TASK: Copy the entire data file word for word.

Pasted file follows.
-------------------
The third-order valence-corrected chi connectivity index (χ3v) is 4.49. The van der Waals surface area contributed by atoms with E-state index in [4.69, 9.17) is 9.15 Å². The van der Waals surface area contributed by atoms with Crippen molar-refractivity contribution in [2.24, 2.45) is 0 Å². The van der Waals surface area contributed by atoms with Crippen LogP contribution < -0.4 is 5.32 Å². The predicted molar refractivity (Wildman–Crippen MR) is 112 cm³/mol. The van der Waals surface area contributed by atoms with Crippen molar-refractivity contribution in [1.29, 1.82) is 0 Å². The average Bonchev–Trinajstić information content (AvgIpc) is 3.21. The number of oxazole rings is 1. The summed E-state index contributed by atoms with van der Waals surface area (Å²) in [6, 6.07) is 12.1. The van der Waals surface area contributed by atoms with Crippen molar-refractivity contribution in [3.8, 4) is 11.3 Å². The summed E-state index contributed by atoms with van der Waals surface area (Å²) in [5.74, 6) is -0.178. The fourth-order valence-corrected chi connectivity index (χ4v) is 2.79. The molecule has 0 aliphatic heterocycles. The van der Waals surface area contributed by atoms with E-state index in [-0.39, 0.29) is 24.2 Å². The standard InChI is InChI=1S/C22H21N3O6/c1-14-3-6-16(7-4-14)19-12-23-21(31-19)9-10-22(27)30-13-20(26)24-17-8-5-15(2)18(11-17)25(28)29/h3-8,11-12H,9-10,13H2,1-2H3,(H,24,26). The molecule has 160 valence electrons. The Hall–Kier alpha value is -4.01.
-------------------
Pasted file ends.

The third-order valence-corrected chi connectivity index (χ3v) is 4.49. The van der Waals surface area contributed by atoms with E-state index in [4.69, 9.17) is 9.15 Å². The van der Waals surface area contributed by atoms with Crippen molar-refractivity contribution in [2.24, 2.45) is 0 Å². The van der Waals surface area contributed by atoms with Crippen LogP contribution < -0.4 is 5.32 Å². The predicted molar refractivity (Wildman–Crippen MR) is 112 cm³/mol. The van der Waals surface area contributed by atoms with Crippen molar-refractivity contribution in [1.29, 1.82) is 0 Å². The average Bonchev–Trinajstić information content (AvgIpc) is 3.21. The number of oxazole rings is 1. The summed E-state index contributed by atoms with van der Waals surface area (Å²) in [6, 6.07) is 12.1. The van der Waals surface area contributed by atoms with Crippen molar-refractivity contribution in [3.8, 4) is 11.3 Å². The summed E-state index contributed by atoms with van der Waals surface area (Å²) in [5.74, 6) is -0.178. The fourth-order valence-corrected chi connectivity index (χ4v) is 2.79. The molecule has 0 aliphatic heterocycles. The van der Waals surface area contributed by atoms with E-state index in [-0.39, 0.29) is 24.2 Å². The standard InChI is InChI=1S/C22H21N3O6/c1-14-3-6-16(7-4-14)19-12-23-21(31-19)9-10-22(27)30-13-20(26)24-17-8-5-15(2)18(11-17)25(28)29/h3-8,11-12H,9-10,13H2,1-2H3,(H,24,26). The molecule has 160 valence electrons. The Hall–Kier alpha value is -4.01.